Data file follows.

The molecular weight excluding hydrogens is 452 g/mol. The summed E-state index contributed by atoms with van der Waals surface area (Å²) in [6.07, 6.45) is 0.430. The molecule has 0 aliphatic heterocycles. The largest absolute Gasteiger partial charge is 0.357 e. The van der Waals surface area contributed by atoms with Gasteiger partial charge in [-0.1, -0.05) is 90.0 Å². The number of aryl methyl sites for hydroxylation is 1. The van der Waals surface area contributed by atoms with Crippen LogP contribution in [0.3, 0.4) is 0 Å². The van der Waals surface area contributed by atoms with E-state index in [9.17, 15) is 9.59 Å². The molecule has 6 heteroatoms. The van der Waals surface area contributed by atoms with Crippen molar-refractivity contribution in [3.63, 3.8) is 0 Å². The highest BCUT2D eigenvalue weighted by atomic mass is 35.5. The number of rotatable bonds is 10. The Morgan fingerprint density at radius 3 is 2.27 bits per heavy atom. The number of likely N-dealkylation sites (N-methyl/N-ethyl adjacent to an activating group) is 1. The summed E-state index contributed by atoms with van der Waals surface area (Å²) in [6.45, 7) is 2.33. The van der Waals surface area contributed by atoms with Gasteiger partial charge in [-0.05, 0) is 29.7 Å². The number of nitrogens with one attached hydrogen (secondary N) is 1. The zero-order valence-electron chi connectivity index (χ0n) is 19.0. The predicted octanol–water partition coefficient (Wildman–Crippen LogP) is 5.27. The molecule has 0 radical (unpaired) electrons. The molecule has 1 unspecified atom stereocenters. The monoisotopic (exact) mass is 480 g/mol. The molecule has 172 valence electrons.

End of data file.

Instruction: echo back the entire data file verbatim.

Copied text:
The molecular weight excluding hydrogens is 452 g/mol. The summed E-state index contributed by atoms with van der Waals surface area (Å²) in [6.07, 6.45) is 0.430. The molecule has 0 aliphatic heterocycles. The largest absolute Gasteiger partial charge is 0.357 e. The van der Waals surface area contributed by atoms with Gasteiger partial charge in [-0.1, -0.05) is 90.0 Å². The number of aryl methyl sites for hydroxylation is 1. The van der Waals surface area contributed by atoms with Crippen LogP contribution in [0.3, 0.4) is 0 Å². The van der Waals surface area contributed by atoms with E-state index in [9.17, 15) is 9.59 Å². The molecule has 6 heteroatoms. The van der Waals surface area contributed by atoms with Crippen molar-refractivity contribution in [3.63, 3.8) is 0 Å². The highest BCUT2D eigenvalue weighted by atomic mass is 35.5. The number of rotatable bonds is 10. The Morgan fingerprint density at radius 3 is 2.27 bits per heavy atom. The number of likely N-dealkylation sites (N-methyl/N-ethyl adjacent to an activating group) is 1. The summed E-state index contributed by atoms with van der Waals surface area (Å²) in [6.45, 7) is 2.33. The van der Waals surface area contributed by atoms with Gasteiger partial charge in [-0.05, 0) is 29.7 Å². The number of nitrogens with one attached hydrogen (secondary N) is 1. The zero-order valence-electron chi connectivity index (χ0n) is 19.0. The predicted octanol–water partition coefficient (Wildman–Crippen LogP) is 5.27. The molecule has 0 radical (unpaired) electrons. The molecule has 1 unspecified atom stereocenters. The monoisotopic (exact) mass is 480 g/mol. The molecule has 172 valence electrons.